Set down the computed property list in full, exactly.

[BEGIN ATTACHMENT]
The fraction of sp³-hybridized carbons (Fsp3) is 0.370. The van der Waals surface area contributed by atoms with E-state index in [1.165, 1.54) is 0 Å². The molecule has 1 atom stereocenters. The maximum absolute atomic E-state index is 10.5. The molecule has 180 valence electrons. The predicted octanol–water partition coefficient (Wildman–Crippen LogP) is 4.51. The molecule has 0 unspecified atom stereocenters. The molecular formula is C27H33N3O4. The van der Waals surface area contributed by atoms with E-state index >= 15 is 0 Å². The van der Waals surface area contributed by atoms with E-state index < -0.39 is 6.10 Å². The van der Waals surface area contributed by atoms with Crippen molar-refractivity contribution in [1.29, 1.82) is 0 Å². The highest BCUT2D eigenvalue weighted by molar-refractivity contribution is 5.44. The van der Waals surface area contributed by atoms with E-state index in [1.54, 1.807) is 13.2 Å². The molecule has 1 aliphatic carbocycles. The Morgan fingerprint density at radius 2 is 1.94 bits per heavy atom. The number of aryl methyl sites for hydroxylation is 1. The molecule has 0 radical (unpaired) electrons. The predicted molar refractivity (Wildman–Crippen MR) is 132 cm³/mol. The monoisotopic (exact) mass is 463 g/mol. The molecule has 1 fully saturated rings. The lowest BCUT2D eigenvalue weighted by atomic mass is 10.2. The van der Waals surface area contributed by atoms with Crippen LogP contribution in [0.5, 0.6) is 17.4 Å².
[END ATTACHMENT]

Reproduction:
The fraction of sp³-hybridized carbons (Fsp3) is 0.370. The van der Waals surface area contributed by atoms with E-state index in [1.165, 1.54) is 0 Å². The molecule has 1 atom stereocenters. The maximum absolute atomic E-state index is 10.5. The molecule has 180 valence electrons. The predicted octanol–water partition coefficient (Wildman–Crippen LogP) is 4.51. The molecule has 0 unspecified atom stereocenters. The molecular formula is C27H33N3O4. The van der Waals surface area contributed by atoms with E-state index >= 15 is 0 Å². The van der Waals surface area contributed by atoms with E-state index < -0.39 is 6.10 Å². The van der Waals surface area contributed by atoms with Crippen molar-refractivity contribution in [1.29, 1.82) is 0 Å². The highest BCUT2D eigenvalue weighted by molar-refractivity contribution is 5.44. The van der Waals surface area contributed by atoms with E-state index in [1.54, 1.807) is 13.2 Å². The molecule has 1 aliphatic carbocycles. The Morgan fingerprint density at radius 2 is 1.94 bits per heavy atom. The number of aryl methyl sites for hydroxylation is 1. The molecule has 0 radical (unpaired) electrons. The predicted molar refractivity (Wildman–Crippen MR) is 132 cm³/mol. The monoisotopic (exact) mass is 463 g/mol. The molecule has 1 fully saturated rings. The lowest BCUT2D eigenvalue weighted by atomic mass is 10.2. The van der Waals surface area contributed by atoms with Crippen LogP contribution in [0.5, 0.6) is 17.4 Å².